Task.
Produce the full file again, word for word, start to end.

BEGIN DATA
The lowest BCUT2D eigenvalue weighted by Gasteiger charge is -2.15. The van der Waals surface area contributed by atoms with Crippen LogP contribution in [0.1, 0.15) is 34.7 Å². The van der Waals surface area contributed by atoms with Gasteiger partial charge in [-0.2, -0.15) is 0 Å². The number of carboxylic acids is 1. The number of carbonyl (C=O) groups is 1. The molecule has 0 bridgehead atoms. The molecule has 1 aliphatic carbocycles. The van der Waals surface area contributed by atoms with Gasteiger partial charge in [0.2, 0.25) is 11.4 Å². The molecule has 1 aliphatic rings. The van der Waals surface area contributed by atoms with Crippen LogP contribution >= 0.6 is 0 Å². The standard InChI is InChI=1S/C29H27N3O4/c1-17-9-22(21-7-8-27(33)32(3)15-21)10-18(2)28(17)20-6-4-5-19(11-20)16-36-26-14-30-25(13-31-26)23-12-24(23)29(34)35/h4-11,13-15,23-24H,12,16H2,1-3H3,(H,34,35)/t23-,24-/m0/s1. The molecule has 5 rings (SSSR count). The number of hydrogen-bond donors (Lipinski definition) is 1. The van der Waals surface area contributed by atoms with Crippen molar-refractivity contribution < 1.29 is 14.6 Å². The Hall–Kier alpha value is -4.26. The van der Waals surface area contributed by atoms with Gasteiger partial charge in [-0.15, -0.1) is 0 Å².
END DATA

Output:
The lowest BCUT2D eigenvalue weighted by Gasteiger charge is -2.15. The van der Waals surface area contributed by atoms with Crippen LogP contribution in [0.1, 0.15) is 34.7 Å². The van der Waals surface area contributed by atoms with Gasteiger partial charge in [-0.2, -0.15) is 0 Å². The number of carboxylic acids is 1. The number of carbonyl (C=O) groups is 1. The molecule has 0 bridgehead atoms. The molecule has 1 aliphatic carbocycles. The van der Waals surface area contributed by atoms with Gasteiger partial charge in [0.2, 0.25) is 11.4 Å². The molecule has 1 aliphatic rings. The van der Waals surface area contributed by atoms with Crippen LogP contribution >= 0.6 is 0 Å². The standard InChI is InChI=1S/C29H27N3O4/c1-17-9-22(21-7-8-27(33)32(3)15-21)10-18(2)28(17)20-6-4-5-19(11-20)16-36-26-14-30-25(13-31-26)23-12-24(23)29(34)35/h4-11,13-15,23-24H,12,16H2,1-3H3,(H,34,35)/t23-,24-/m0/s1. The molecule has 5 rings (SSSR count). The number of hydrogen-bond donors (Lipinski definition) is 1. The van der Waals surface area contributed by atoms with Crippen molar-refractivity contribution < 1.29 is 14.6 Å². The Hall–Kier alpha value is -4.26. The van der Waals surface area contributed by atoms with Gasteiger partial charge in [-0.15, -0.1) is 0 Å².